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    Default sitting here watching paint dry...

    Watching shellac dry, actually. Yes, the finishing has begun! More about that later...

    Where was I? Mortising machine, right, Mike asked about that. You've pretty much got it Mike. When you step down on the pedal, the chisel is driven into the wood. With a narrow 1/4 inch mortise, I don't need any starter holes. Just march back and forth (you're right, the chisel flips from one side to the other) three or four times and it's done. Except for prying out the chips. I use a screwdriver and a swan-necked chisel to clean out the mortise. In white pine I can go through a 6/4 rail in two passes with the 1/4 chisel. Lots of leverage there! Anyhow, back to our saga...

    Wednesday Night:

    A couple of the tenon shoulders needed trimming, so I took my shoulder plane to them. This plane is a kit from Hoosier tools (back in '99 IIRC). Steel with ebony infill. Another imperfect tool, but it sure does a nice job of trimming joints. Shoulder planes are fairly expensive and I would never have bought one (being a bottom feeder) but once I built this kit and found out how well it works... I'll just say "Go and get a shoulder plane".



    I recut that messed up tenon and beveled it like the others. Time for a dry fit now... It isn't the best job I've ever done, but it does look like a table now. Get a load of the pile-o-shavings back there.



    I hauled out the shaving pony again and started tapering the legs. This was more drawknife work. Takes about a minute to get close to the line with the drawknife. The put the leg on the vise and use a jointer plane to finish the tapers off down to the line.

    What's left? The top need some work. I planed the edges true with my jointer plane. The end grain was quite a workout. Then on to the top surface. I made a few passes with various planes in different directions, trying to find something that would take it down in thickness but avoid tearing out around the knots. This didn't work too well. I really need to sharpen some of my planes. I have taken on much gnarlier wood than this without problems. I also tried a couple of scrapers. The big scraping plane worked OK except that the big knot is so hard it chipped the cutter (?!?!) The best tool I found was a plain old card scraper.

    I noticed that there are a couple of new checks in the top too. This does not bode well. You would think that 5 years of air drying would count for something, but nooooo, the wood behaves like it was cut yesterday. Feh. Oh well, it's only supposed to be a Horizontal Surface, not a Work Of Art.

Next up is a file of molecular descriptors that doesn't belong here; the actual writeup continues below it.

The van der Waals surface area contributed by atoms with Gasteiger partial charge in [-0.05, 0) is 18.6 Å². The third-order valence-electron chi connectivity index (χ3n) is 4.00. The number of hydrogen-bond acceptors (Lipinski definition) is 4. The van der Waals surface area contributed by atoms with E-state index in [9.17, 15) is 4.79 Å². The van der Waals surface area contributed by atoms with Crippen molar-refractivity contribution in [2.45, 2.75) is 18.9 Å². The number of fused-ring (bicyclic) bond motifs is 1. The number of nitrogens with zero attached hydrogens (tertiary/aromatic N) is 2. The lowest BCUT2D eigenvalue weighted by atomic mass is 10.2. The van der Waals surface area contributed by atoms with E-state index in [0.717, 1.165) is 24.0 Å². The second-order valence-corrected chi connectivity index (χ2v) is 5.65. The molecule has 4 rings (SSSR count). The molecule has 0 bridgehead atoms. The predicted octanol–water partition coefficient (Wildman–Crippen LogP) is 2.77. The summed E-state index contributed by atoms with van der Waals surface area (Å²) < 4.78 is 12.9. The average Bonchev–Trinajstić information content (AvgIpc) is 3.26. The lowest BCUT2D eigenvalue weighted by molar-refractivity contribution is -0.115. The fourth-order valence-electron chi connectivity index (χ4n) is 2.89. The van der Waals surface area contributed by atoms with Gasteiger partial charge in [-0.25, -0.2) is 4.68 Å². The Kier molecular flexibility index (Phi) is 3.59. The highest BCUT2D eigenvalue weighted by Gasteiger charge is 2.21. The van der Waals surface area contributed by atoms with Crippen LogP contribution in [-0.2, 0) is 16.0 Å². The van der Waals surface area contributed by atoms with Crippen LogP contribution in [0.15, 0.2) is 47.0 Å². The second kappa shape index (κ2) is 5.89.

The top is about 7/8 inch thick, which is simply too much for this small a table. Well, I could either plane and plane and plane to try and knock off 1/4 inch or simply bevel the lower edge. Out with the marking gage again and lay out a 1/4 by 2 inch bevel on the bottom of the table top. I did the bulk of the work with a jack plane, followed by the jointer, and a bit of work with a card scraper on the nasty bits around the knots.



    At this point it was getting late and I packed it in for the night. Time for a piece of Kathy's rhubarb pie before bed :^)

    Darrell
    Wood Hoarder, Blade Sharpener, and Occasional Tool User

  13. #13
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    Default done like dinner

    One last post here to finish things off.

    Thursday night I started the assembling the table. I first had to choose how to attach the top. I could make some wooden clips (got lots of scraps left from the log) but decided to just open the baggie of metal clips instead. That's what they're there for. I used a 1/8 inch mortise chisel to cut small slots in the aprons. I've never really used that chisel before, except for trimming in tight spots. It does a great job cutting these slots.

    I got out a band clamp and set it to the approximate size of the table undercarriage. Got the glue & brush out, and rehearsed my moves. There's not a lot of open time so it all has to go together quickly. Ready, set, GO! Glue goes on, frame goes together, clamp it up. Uh Oh. The dry fit went together better than this. One of the tenon shoulders won't close up. Maybe I could force it, but I might break something if I did. I just tightened the band clamp down real good and let it be.

    Whilst the glue was drying, I slapped a coat of amber shellac on the top. Generally I put two coats on with the brush, then use sandpaper or steel wool to smooth and level the finish. After that a couple of wiped on coats will complete the job.

    Friday night I cleaned up the little bit of glue squeeze-out and finished the first two coats on all the parts. Nothing exciting here.